What I’ve Read in 2016 (Micro Reviews!)

I received this book for free from in exchange for an honest review. This does not affect my opinion of the book or the content of my review.

Genres: Fantasy, Fiction, Humor, Paranormal, Romance, Science Fiction, Technological, Thrillers, Urban

Well, it’s been a while, but let’s not bother with excuses. Let’s just take a look at what I’ve managed to read in 2016, shall we?

Note: This post will include affiliate links.
  1. Chapelwood by Cherie Priest 4 Stars(Buy).

    • Lizzie Borden novel. The last? Very good horror, and I don’t even like much horror.
  2. Lyon’s Pride by Anne McCaffrey (re-read) 4 Stars
    • This read-thru I was bothered a lot more by the “a woman is more valuable as brood mare” themes in this series. Blech.
  3. Wake of Vultures by Lila Bown 4.5 Stars (Buy)

    • Genderfluid(?)/Trans cowboy with magic in the Old West. (The character doesn’t know the modern words & doesn’t label themself so it’s hard to know what word to use.) I read this one and Laura Anne Gilman’s Silver on the Road close to each other, so they’re kind of twisted together in my head even though they’re Totally Different other than being Old West themed.
  4. Illuminae by Amie Kaufman & Jay Kristoff 4 Stars(Buy)
    • Would have probably been better in print given the formatting, but was a surprise win for me. This convinced me to read A Lot More Science Fiction this year.
  5. The Aeronaut’s Windlass by Jim Butcher 3.5 Stars(Buy)
    • It’s Jim Butcher, of course it’s great. Looking forward to more world-building.
  6. Back Lash by Devon Monk 3.5 Stars(Buy)
    • If you love Shame & Terric, you’ll love this. If you haven’t met Shame & Terric yet, go read the Allie Beckstrom series.
  7. A Key, An Egg, An Unfortunate Remark  by Harry Connolly 2.5 Stars (Buy)

    • Elderly protagonist FTW!
  8. The Circle Opens: Magic Steps by Tamora Pierce 3.5 Stars
    • Realized I’d never read any Pierce beyond Alanna, so I’m rectifying that.
  9. The Circle Opens: Street Magic by Tamora Pierce 3.5 Stars
  10. The Circle Opens: Cold Fire by Tamora Pierce 3.5 Stars
  11. The Circle Opens: Shatterglass by Tamora Pierce 3.5 Stars
  12. Chaos Choreography by Seanan McGuire 5 Stars(Buy)
    • Seanan is as solidly wonderful as Jim Butcher always is, in different ways.
  13. Snake in the Glass by Seanan McGuire (FREE short story) 3.5 Stars
    • Did I mention these are FREE??
  14. Swamp Bromeliad by Seanan McGuire (FREE short story) 3.5 Stars
  15. The Way Home by Seanan McGuire (FREE short story) 3.5 Stars
  16. The Heir of Night by Helen Lowe (re-read) 4 Stars(Buy)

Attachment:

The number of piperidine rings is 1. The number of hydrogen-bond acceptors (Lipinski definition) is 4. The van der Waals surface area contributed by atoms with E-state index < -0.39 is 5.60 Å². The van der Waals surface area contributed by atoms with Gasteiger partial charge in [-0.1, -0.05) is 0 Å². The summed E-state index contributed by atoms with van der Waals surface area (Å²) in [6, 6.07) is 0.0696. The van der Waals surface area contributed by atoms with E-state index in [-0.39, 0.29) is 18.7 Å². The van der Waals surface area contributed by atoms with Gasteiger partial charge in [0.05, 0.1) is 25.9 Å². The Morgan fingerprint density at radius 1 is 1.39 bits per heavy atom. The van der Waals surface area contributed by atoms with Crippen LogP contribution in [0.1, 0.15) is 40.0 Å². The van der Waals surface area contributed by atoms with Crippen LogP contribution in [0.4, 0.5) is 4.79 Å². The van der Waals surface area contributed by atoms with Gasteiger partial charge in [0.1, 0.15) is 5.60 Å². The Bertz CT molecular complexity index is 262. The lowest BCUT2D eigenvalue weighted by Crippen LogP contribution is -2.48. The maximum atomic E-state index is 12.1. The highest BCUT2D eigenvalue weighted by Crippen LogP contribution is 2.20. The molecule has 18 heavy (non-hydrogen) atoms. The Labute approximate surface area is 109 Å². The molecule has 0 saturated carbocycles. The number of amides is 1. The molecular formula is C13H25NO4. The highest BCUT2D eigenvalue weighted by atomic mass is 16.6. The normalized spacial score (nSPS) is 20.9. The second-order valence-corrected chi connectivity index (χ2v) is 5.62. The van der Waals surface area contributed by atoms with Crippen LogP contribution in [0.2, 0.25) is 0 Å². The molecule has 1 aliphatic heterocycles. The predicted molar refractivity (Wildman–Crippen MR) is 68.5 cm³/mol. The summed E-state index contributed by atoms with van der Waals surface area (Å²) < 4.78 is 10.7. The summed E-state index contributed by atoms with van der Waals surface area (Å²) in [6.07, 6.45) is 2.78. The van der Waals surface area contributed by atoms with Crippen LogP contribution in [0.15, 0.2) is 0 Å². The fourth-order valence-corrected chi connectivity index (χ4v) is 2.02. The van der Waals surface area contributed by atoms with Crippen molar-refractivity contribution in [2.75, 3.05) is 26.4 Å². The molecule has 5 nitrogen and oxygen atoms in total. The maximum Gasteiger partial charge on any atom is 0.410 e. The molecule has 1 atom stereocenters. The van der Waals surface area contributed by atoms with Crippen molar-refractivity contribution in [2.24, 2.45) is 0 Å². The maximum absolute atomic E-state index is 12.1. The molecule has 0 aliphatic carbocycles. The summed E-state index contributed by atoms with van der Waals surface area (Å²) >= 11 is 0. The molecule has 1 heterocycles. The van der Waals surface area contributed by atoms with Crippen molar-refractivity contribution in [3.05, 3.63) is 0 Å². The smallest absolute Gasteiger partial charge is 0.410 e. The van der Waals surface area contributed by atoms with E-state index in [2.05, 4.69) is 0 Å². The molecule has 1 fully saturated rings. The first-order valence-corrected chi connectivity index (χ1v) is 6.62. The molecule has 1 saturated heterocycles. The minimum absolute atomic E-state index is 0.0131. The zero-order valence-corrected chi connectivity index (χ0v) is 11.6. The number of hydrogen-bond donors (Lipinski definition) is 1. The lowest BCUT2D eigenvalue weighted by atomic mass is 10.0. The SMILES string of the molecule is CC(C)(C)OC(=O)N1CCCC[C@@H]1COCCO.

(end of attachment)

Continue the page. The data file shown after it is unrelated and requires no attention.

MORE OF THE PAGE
• I needed to read Daughter of the Blood because of having an ARC but had no idea where the story had ended.
  17. The Gathering of the Lost by Helen Lowe (re-read) 3.5 Stars
  18. Furiously Happy by Jenny Lawson (nonfiction) 4.5 Stars(Buy)
    • Completely worth being the only nonfiction I’ve read this year. Also, hilarious.
  19. Dragonsbane by Barbara Hambly 2 Stars
    • Middle aged female narrator!
  20. Daughter of the Blood by Helen Lowe 4 Stars
  21. The Library at Mount Char by Scott Hawkins (review copy) 1.5 Stars(Buy)
    • This book was… not that great, in my opinion. I hate when folks try to do “it has magic but it’s still LITRACHURE”. But I’m also very Anti-Apocalypse stories. I find them bleak. YMMV.
  22. Kin by Lilith Saintcrow 3.5 Stars(Buy)
    • It’s a retelling of Little Red Riding Hood. Go back & read the whole trilogy; there’s one for Snow White, Cinderella, and Red. About the various ways abuse marks us forever, and the ways we rise through the muck.
  23. Marked in Flesh by Anne Bishop 4 Stars(Buy)
    • TW: Self Harm. Still a little weirded out by this whole cutting business, honestly, but it’s a GOOD story. Bishop has a history of being gratuitous anyway, in my opinion. YMMV.
  24. Shards of Honor by Lois McMaster Bujold 2.5 Stars
    • I was amazed by how many old-school Sci-Fi I’ve missed. Bujold’s science fiction is as solid as her fantasy. Some of this book is now in Trope Territory, but can I really hold that against it when it’s taken me this long? SOMETHING set the trope, after all.
  25. Chasing Magic by Stacia Kane 3 Stars(Buy)
    • Content warning here for drug use. Readers who haven’t been That Low may not get Chess. (I didn’t at first but it was because I didn’t want to.)
  26. Burned by Benedict Jacka 3.5 Stars(Buy)
    • Is it insulting to call this ‘discount Harry Dresden’? It’s not meant as an insult, believe me. I really like this series.
  27. Shadowshaper by Daniel José Older 4 Stars(Buy)